Mary Poppins Returns
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All Critics (31)
| Top Critics (11)
| Fresh (3)
| Rotten (28)
| DVD (1)
A schmaltz opera that indulges Robin Williams' most melancholy tics and themes.
The film never quite manages to figure out what it's actually about.
Williams, of course, has been doing a gruff-turns-to-lovable schtick as opposed to any organic acting for more than half of his motion picture career, so his work here is what one might call dreadfully predictable.
The movie is predictably sentimental at its root, but it's also meant to be comedy, partly resting on Mr. Williams's energetic but failed attempt to play a jerk.
Every scene between two people comes off like drunkenly shot video of a play rehearsal gone horribly wrong.
Considering its outlandish premise, what the film lacks are any outlandish scenes-or, if not outlandish, then at least ones in the realm of the creative.
The Angriest Man in Brooklyn is surprising, but for all the wrong reasons.
The Angriest Man in Brooklyn is like a brilliant clown stumbling off stage accompanied by a kazoo.
The message of the movie is not to waste the time you're given. That includes watching movies as bad as this one.
Tonally and creatively messy, and filled with entirely too much shouting. In the case of "The Angriest Man in Brooklyn," less would have been much, much more.
"The Angriest Man in Brooklyn" is a film that's never sure which way it wants to lean, leading to a very confused tone for a movie that has nothing original to offer in its cliché-filled storyline.
"The Angriest Man in Brooklyn" doesn't seem to know what chord to strike: it veers wildly from madcap farce to social satire to sentimental family drama.
Interesting story of this comedy-drama directed by Phil Alden Robinson wasn't enough for a positive review. Even with stars like Robin Williams, Mila Kunis, Peter Dinklage and Melissa Leo, there was so much missing. The story follows a physician who accidentally tells her obnoxious patient that he has a brain aneurysm and has only 90 minutes to live. Of course, panicking, the guy is trying to right his wrongs, racing around the city.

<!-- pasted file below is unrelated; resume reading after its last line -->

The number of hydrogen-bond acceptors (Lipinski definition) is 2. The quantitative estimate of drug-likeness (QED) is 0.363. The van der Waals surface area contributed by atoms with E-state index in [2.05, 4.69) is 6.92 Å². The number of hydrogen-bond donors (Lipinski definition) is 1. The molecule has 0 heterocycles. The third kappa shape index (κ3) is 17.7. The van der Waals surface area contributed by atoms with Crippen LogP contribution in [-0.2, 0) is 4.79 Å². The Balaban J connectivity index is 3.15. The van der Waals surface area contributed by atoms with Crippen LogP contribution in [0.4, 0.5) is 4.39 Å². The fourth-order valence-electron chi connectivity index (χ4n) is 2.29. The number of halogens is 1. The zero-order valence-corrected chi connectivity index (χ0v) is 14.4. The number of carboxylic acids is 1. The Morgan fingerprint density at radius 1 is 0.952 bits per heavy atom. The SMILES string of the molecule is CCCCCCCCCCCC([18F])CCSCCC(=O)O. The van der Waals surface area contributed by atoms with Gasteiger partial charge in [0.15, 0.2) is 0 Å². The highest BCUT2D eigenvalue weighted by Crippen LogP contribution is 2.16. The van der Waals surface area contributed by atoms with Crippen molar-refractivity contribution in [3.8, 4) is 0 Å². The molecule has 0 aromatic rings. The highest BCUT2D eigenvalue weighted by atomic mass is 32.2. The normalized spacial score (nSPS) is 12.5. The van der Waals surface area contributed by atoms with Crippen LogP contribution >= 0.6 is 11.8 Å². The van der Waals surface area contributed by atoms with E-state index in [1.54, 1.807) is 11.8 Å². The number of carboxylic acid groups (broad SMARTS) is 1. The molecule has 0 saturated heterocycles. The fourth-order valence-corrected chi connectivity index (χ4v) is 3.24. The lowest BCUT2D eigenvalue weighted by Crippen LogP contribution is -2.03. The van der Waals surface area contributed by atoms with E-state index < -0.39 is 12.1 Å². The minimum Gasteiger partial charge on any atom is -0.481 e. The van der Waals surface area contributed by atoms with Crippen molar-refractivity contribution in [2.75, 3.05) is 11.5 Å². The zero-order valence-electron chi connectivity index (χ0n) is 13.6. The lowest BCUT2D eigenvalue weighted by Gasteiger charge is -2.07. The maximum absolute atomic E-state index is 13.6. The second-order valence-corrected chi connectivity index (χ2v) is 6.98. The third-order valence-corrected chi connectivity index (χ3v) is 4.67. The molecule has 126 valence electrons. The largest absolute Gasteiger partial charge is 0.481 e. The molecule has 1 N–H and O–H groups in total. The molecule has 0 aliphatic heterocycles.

A remake of the 1997 Israeli film The 92 Minutes of Mr. Baum, written and directed by Assi Dayan, it had enough originality but lacked directing skills and direction, as well as rhythm and reality.
I am glad that film lasted only 83 minutes, I am not sure that I could last a minute longer!
A simplistic comedy drama. Can't help but feel he is the male version of me!
Love Robin williams and although not the finest movie he is still very talented!
Everyone has a bad day. Henry has one every day.
A remake of the 1997 Israeli film, The 92 Minutes of Mr. Baum, 'The Angriest Man in Brooklyn' is a fairly entertaining film, that doesn't eat your brains. It begins well & maintains a certain pace till the end. Its never spectacular, but its never too bad, either. Quite simply put -- Some of it works, some of it doesn't. Robin Williams enacts 'The Angriest Man in Brooklyn', with effortless ease. The Oscar-Winning Actor doesn't miss a single beat. Mila Kunis is impressive. Peter Dinklage is superb, while Melissa Leo is her usual self. The Great James Earl Jones is hilarious in a cameo.
Some people have bad days. Henry Altmann (Williams) has one every day. Always unhappy and angry at the world including everyone in it, Henry sits impatiently at the doctor's office when he is finally seen by Dr. Sharon Gill (Kunis). Sharon, who is enduring her own bad day, reveals that Henry has a brain aneurysm. This news makes Henry even angrier, yelling at Sharon he demands to know how much time he has left. Faced with Henry's anger and insults, Sharon abruptly tells him he has only 90 minutes. Shocked and reeling by this news, Henry storms out of the office leaving Sharon stunned by what she has just done in a lapse of judgment. As Sharon goes on a city-wide search, Henry struggles with his diagnosis, determined to make amends with everyone he has hurt in his life.
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